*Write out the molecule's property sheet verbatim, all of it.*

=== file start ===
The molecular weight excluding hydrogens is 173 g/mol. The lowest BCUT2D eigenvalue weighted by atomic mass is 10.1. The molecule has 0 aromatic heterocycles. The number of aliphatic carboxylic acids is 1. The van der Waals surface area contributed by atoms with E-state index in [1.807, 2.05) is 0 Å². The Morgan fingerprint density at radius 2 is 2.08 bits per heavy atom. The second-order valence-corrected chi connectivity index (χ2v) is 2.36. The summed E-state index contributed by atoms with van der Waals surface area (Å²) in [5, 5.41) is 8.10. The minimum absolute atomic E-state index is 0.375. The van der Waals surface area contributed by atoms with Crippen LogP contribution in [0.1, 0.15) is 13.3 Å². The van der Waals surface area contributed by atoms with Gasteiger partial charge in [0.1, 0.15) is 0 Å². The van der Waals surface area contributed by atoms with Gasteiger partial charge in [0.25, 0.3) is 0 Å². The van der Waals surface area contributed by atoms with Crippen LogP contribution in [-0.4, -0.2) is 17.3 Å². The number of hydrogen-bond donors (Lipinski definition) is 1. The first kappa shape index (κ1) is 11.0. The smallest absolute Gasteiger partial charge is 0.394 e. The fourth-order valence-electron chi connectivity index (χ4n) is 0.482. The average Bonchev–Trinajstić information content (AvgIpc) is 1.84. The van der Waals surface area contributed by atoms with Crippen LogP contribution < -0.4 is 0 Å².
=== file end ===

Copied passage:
The molecular weight excluding hydrogens is 173 g/mol. The lowest BCUT2D eigenvalue weighted by atomic mass is 10.1. The molecule has 0 aromatic heterocycles. The number of aliphatic carboxylic acids is 1. The van der Waals surface area contributed by atoms with E-state index in [1.807, 2.05) is 0 Å². The Morgan fingerprint density at radius 2 is 2.08 bits per heavy atom. The second-order valence-corrected chi connectivity index (χ2v) is 2.36. The summed E-state index contributed by atoms with van der Waals surface area (Å²) in [5, 5.41) is 8.10. The minimum absolute atomic E-state index is 0.375. The van der Waals surface area contributed by atoms with Crippen LogP contribution in [0.1, 0.15) is 13.3 Å². The van der Waals surface area contributed by atoms with Gasteiger partial charge in [0.1, 0.15) is 0 Å². The van der Waals surface area contributed by atoms with Gasteiger partial charge in [0.25, 0.3) is 0 Å². The van der Waals surface area contributed by atoms with Crippen LogP contribution in [-0.4, -0.2) is 17.3 Å². The number of hydrogen-bond donors (Lipinski definition) is 1. The first kappa shape index (κ1) is 11.0. The smallest absolute Gasteiger partial charge is 0.394 e. The fourth-order valence-electron chi connectivity index (χ4n) is 0.482. The average Bonchev–Trinajstić information content (AvgIpc) is 1.84. The van der Waals surface area contributed by atoms with Crippen LogP contribution < -0.4 is 0 Å².